Clause. 202- :
Any officer of Customs or police may without warrant arrest any person whom he has reasonable cause to believe has been guilty of any offence against this Act, and no person shall resist or prevent such arrest.
Penalty : Twenty pounds.
– - This is a clause which might have been taken from the Customs law of China, or some country where law and justice are comparatively unknown. Its provisions are most extraordinary and barbarous, and whatever part of the world it comes from, or in whatever part of the world it exists at the present time, I certainly hope it will not be allowed to disfigure the Customs Act of Australia.
– I rise, also, to point out the extraordinary nature of this clause, and I preface my remarks by asking the Vice-President of the Executive Council if there is any precedent whatever for such a clause 1 On analysis it is more objectionable than on the first reading. Under it any officer of the Customs may, without warrant, arrest any person whom he has reasonable cause to believe guilty of any offence whatever under the Bill. There are many such offences which, every honorable senator will agree, would not demand the exercise of such a power as that of personal arrest, but under the clause an officer of Customs may exercise this power merely if he considers he has reasonable cause - which is a very wide phrase - to believe that some person has been guilty of any offence whatever, even the ;most trivial. I admit that there may be offences under the Bill in connexion with which it might be necessary to give a Customs officer this power, but there are many trivial offences for which there would be no justification for the exercise of this power. I should like to ask the Minister what he means to do with regard to this clause.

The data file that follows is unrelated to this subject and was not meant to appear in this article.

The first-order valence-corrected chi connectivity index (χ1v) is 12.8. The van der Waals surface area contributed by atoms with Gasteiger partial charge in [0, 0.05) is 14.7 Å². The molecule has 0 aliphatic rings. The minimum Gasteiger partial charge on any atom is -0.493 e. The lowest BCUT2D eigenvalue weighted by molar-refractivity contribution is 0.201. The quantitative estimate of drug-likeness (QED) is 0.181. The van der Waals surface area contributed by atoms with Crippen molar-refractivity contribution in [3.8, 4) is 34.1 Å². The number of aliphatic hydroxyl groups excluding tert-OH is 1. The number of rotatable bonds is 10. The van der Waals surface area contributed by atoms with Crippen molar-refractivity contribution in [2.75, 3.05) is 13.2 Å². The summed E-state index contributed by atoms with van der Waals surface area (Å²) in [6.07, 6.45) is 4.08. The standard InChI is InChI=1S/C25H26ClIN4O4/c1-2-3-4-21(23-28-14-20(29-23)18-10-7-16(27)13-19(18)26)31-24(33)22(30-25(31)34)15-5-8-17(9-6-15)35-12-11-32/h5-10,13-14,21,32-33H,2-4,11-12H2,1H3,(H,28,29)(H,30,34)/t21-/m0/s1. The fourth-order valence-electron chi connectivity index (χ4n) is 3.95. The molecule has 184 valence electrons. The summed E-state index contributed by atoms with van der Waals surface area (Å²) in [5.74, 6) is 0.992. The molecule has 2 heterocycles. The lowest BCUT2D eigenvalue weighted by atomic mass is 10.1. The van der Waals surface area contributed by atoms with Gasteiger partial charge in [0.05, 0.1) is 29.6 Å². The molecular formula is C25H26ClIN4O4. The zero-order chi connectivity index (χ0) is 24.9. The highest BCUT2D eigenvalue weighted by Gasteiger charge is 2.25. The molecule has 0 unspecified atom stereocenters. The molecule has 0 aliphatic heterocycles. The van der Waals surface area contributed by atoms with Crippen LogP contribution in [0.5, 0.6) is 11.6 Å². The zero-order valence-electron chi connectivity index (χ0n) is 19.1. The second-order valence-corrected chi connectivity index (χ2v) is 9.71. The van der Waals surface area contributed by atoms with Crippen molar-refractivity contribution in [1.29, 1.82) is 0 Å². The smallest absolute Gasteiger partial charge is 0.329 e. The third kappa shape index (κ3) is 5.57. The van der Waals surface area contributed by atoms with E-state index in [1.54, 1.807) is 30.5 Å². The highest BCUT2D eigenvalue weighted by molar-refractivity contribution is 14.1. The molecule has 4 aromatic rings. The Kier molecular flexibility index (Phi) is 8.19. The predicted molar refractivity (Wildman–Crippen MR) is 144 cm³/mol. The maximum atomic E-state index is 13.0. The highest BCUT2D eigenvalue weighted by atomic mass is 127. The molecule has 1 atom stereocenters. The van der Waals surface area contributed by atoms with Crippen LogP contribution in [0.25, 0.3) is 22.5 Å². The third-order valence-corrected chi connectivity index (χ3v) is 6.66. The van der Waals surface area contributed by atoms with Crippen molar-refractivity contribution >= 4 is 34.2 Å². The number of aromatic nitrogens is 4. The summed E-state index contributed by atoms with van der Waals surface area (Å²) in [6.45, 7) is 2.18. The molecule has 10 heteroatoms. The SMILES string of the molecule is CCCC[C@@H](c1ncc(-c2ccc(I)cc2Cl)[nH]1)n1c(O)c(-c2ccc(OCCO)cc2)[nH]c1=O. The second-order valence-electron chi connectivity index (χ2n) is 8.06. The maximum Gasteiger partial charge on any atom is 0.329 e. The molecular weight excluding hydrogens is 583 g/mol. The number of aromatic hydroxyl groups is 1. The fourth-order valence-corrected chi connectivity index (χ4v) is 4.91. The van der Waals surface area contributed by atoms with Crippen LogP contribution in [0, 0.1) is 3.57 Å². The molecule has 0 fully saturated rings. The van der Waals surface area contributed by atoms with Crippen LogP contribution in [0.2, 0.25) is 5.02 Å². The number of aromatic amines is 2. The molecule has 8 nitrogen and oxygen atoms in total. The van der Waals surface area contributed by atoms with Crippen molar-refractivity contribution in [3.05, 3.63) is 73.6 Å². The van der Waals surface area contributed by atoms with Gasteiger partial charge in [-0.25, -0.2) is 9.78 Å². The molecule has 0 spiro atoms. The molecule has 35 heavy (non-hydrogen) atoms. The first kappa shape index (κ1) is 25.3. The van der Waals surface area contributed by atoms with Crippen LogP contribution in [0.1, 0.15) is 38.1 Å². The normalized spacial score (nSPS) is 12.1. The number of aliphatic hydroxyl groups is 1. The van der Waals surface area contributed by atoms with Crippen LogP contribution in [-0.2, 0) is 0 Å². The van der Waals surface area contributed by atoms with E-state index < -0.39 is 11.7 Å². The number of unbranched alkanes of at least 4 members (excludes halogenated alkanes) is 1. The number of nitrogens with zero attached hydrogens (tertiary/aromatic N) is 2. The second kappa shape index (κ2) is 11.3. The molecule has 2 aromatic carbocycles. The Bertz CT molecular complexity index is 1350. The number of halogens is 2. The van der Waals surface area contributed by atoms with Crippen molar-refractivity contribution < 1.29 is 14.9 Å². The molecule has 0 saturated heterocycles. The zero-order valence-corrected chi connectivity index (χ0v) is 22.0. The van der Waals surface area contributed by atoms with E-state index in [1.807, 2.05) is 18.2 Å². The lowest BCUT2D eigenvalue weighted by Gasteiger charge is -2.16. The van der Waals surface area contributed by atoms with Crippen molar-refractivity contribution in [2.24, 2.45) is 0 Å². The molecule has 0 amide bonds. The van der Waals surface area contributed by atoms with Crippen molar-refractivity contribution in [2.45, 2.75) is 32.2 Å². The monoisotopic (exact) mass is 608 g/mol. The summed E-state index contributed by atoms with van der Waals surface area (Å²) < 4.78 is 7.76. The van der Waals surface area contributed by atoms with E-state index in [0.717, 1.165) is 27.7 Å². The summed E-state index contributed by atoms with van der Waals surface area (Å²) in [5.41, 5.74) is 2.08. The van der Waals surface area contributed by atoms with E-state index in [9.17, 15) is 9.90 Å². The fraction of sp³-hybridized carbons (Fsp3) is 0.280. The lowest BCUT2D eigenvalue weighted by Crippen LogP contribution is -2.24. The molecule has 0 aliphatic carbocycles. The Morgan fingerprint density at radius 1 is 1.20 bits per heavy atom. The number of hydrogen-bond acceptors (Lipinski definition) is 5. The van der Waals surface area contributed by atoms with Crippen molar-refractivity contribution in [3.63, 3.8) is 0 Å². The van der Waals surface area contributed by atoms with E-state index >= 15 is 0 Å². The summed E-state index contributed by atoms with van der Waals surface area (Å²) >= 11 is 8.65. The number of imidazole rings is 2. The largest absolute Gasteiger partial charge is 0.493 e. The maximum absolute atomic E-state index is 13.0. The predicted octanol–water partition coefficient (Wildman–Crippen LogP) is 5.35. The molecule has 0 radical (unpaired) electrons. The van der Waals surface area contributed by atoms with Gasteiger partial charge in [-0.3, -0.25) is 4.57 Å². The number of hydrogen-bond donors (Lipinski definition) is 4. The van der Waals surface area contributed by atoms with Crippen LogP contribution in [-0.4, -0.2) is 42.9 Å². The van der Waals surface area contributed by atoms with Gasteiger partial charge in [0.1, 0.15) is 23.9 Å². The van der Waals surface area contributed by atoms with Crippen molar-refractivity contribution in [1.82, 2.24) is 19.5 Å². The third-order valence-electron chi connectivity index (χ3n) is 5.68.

– I really do not see why there should be so much alarm raised about this clause. I cite the illustration of the law in New” South Wales, because my honorable friend, Senator Pulsford, who so worthily represents that State, has suggested China and other places as being the home of this kind of legislation. Yet I find that under the law in New South Wales there is this provision - ,